Monday, January 23, 2012

Give Away Someone Else’s Book on World Book Night

World Book Night, a British experiment in giving away royalty-free new books to strangers, is coming to the US, and we’re on board. Here’s the background.

On every first Thursday in March since 1998, the UK has celebrated World Book Day by giving several million British schoolchildren £1 tokens they can use to purchase any book at a bookseller. UK publishers produce special £1 World Book Day editions of select books, and booksellers, schools, and libraries host hundreds of author visits, story times, and dress parties to celebrate the day. By all accounts, World Book Day has become quite successful in bringing books to children and families to bookstores.

A couple years ago, Jamie Byng, managing director of British publisher Canongate, had the thought that the festivities shouldn’t be limited to schoolchildren, that adults who rarely read books could also use some encouragement. He founded World Book Night, an event in which volunteers, including book authors, would give away one million special-edition paperbacks to strangers at train stations, hospitals, prisons and other sites. Margaret Atwood, Alan Bennett, John Le CarrĂ©, and Philip Pullman, and other authors kicked off the first World Book Night last year by reading from their favorite books to thousands of people gathered in Trafalgar Square on a chilly March evening.

British media covered World Book Night extensively, and, defying the expectations of some, the publishers and authors of the books given away fared well: book sales rose substantially for nearly all the 25 titles that were handed out.

On April 23rd, World Book Night comes to the US, with much of the publishing industry behind the effort, including major publishers, Ingram, the American Booksellers Association, Barnes & Noble, and the American Library Association. A committee of booksellers and librarians selected the 30 books that are being printed in special World Book Night editions. (Please note, the Authors Guild took no role in selecting the titles.)

Want to volunteer to be a book giver? Choose one of the 30 books (list here) that you particularly enjoyed, choose a place to give away the book, and apply at the World Book Night website. There’s nothing in it for you, except for the satisfaction of introducing others to a favorite book, and perhaps the glory of a local newspaper or radio story. You’ll likely increase your odds for being chosen if you mention that you’re an author and you choose a distribution site calculated to reach those who rarely read books.

Carl Lennertz, formerly of Random, Harper, Little Brown, and Book Sense, is the executive director of World Book Night US. He’ll be reviewing all applications and pledges to be on the lookout for authors.

The application deadline is February 1st.

Volunteer application

World Book Night website

Feel free to forward, post, or tweet. Here is a short URL for linking:

Sunday, January 22, 2012

Bent and broken into a better shape

The MOFET Institute and The British Council present:

Bent and broken into a better shape:
the magical storytelling of Charles Dickens

Tuesday 14 February 2012, 15:00-17:30


  • Reception: 15:00-15:45
  • Welcome Address & Performance: 15:45-17:00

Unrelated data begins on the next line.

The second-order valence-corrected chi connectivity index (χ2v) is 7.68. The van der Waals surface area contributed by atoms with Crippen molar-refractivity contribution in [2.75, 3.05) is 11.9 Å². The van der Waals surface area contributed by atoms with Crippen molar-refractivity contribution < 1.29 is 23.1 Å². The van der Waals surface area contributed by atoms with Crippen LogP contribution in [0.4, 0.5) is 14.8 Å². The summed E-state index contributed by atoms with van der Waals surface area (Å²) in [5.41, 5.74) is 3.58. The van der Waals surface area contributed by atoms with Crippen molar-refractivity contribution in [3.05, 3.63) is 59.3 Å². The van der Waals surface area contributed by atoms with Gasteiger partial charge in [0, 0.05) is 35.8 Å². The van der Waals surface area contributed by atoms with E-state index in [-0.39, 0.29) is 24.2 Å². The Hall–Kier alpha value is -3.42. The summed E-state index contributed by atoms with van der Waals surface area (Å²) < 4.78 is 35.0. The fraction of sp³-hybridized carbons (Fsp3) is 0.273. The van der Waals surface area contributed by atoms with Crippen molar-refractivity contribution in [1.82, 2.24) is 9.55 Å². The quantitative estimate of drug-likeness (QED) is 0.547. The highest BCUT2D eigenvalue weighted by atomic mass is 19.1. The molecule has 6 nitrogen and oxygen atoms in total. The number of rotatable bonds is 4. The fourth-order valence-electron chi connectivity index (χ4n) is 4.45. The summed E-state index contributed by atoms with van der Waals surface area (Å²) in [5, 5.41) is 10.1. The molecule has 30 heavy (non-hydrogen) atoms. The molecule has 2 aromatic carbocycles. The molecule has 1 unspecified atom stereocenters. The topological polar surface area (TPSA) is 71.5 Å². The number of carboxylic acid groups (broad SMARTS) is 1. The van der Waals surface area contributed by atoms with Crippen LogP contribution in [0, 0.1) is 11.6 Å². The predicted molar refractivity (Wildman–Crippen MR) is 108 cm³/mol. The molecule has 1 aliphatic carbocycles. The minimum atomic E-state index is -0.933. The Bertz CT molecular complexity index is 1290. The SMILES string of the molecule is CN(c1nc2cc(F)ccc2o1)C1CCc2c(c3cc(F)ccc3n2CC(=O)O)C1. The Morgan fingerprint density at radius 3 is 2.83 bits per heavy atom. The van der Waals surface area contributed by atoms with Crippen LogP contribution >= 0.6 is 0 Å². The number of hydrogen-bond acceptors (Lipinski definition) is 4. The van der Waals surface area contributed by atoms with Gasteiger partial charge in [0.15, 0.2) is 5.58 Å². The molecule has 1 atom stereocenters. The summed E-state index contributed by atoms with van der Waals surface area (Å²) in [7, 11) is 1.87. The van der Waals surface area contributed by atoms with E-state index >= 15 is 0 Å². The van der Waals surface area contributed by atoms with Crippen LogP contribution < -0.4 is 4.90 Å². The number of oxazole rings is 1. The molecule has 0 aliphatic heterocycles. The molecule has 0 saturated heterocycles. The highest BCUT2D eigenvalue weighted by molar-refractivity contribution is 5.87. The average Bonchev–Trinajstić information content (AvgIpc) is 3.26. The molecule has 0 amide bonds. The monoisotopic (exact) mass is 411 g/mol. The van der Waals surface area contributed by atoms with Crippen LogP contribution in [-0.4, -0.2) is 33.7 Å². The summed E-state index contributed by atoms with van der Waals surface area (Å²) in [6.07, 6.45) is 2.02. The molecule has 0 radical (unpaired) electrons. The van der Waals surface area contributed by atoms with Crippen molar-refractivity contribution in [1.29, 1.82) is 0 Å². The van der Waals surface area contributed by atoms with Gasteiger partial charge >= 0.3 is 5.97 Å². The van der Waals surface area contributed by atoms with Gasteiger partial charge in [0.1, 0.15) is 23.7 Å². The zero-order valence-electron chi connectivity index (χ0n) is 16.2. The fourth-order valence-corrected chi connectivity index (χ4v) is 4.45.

• Q & A and Closing Remarks: 17:00-17:30

For a map of the college campus and for directions to the Institute, please
click here.

Click here for a map of the area.

Thursday, January 12, 2012

The Dickens Universe video

As many of you know, our department is part of the consortium of the Dickens Universe Project at the University of Santa Cruz, CA. I was there in 2011 and co-directed a graduate students workshop (I'll be there again in summer 2012).

Here is a video of the project. And yes, the redwoods are real!


Congratulations to all of our BA students, and most especially to Maizy Eliash who is our first English Department student representative in years!

Sunday, January 8, 2012

Elections for Student Representative are coming!

I'm not going to discuss the undergrad representative here* but I do want every master's student who is eligible to vote to know that Adva Berar is the only candidate for the master's students (she studies Hebrew literature) who appears to be at all interested in what we have to say. If we elect her, we're electing someone with similar interests and with a fairly good plan of action involving interdepartmental communication, and she's the only one who's bothered to sort out an English Department POC [Point Of Contact - that would be me].

And that's all I have to say about that. Please vote on Wednesday.

Vote Maizy! Please! It's high time we had an English Literature student representing the English Department, and not outsiders who have repeatedly and consistently done absolutely nothing for us in the past...

Wednesday, January 4, 2012

Poetry Prizes - for BA and MA students

I totally forgot to re-post this (we've been hearing about it since mid-November)...

Dear Students,

We are pleased to announce that prizes will be awarded in 2012 for original poems (in English), written by students of the Department of English and American Studies.

Winners receive generous monetary awards!!! *


1.  You can submit up to four original poems.

2. Send your submissions in one file (.doc) to this email

3. The file you submit should include a cover page with your name, id number, and phone number, and then one poem per page. Your name should not appear on the same pages as the poems.

4.   The deadline for submission is: January 31, 2012.

5.  ONLY students of the Department of English and American Studies may submit to this contest.

If you have questions, contact Dara Barnat or Karen Alkalay-Gut

Good luck!

The Department of English and American Studies

After clarifying: You can submit 4 poems total, no matter the length. Just make sure each new poem starts on its own page.